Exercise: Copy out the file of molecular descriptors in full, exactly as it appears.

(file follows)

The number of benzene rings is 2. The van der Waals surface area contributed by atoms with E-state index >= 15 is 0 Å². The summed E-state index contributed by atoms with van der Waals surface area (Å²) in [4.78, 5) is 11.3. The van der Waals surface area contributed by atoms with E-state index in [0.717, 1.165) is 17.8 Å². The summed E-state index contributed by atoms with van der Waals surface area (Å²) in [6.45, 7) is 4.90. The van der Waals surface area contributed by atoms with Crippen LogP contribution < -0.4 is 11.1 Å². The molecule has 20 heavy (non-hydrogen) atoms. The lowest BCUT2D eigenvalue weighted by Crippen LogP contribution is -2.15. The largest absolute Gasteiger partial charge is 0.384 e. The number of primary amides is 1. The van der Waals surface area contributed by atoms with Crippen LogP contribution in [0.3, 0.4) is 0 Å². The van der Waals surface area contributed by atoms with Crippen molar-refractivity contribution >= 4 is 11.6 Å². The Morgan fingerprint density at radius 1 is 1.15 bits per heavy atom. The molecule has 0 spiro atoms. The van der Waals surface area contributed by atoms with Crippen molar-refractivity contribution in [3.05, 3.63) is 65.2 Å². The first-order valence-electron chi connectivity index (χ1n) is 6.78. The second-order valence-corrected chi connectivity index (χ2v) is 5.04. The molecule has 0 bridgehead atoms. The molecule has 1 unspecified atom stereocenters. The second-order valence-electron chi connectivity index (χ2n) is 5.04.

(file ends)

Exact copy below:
The number of benzene rings is 2. The van der Waals surface area contributed by atoms with E-state index >= 15 is 0 Å². The summed E-state index contributed by atoms with van der Waals surface area (Å²) in [4.78, 5) is 11.3. The van der Waals surface area contributed by atoms with E-state index in [0.717, 1.165) is 17.8 Å². The summed E-state index contributed by atoms with van der Waals surface area (Å²) in [6.45, 7) is 4.90. The van der Waals surface area contributed by atoms with Crippen LogP contribution < -0.4 is 11.1 Å². The molecule has 20 heavy (non-hydrogen) atoms. The lowest BCUT2D eigenvalue weighted by Crippen LogP contribution is -2.15. The largest absolute Gasteiger partial charge is 0.384 e. The number of primary amides is 1. The van der Waals surface area contributed by atoms with Crippen LogP contribution in [0.3, 0.4) is 0 Å². The van der Waals surface area contributed by atoms with Crippen molar-refractivity contribution >= 4 is 11.6 Å². The Morgan fingerprint density at radius 1 is 1.15 bits per heavy atom. The molecule has 0 spiro atoms. The van der Waals surface area contributed by atoms with Crippen molar-refractivity contribution in [3.05, 3.63) is 65.2 Å². The first-order valence-electron chi connectivity index (χ1n) is 6.78. The second-order valence-corrected chi connectivity index (χ2v) is 5.04. The molecule has 0 bridgehead atoms. The molecule has 1 unspecified atom stereocenters. The second-order valence-electron chi connectivity index (χ2n) is 5.04.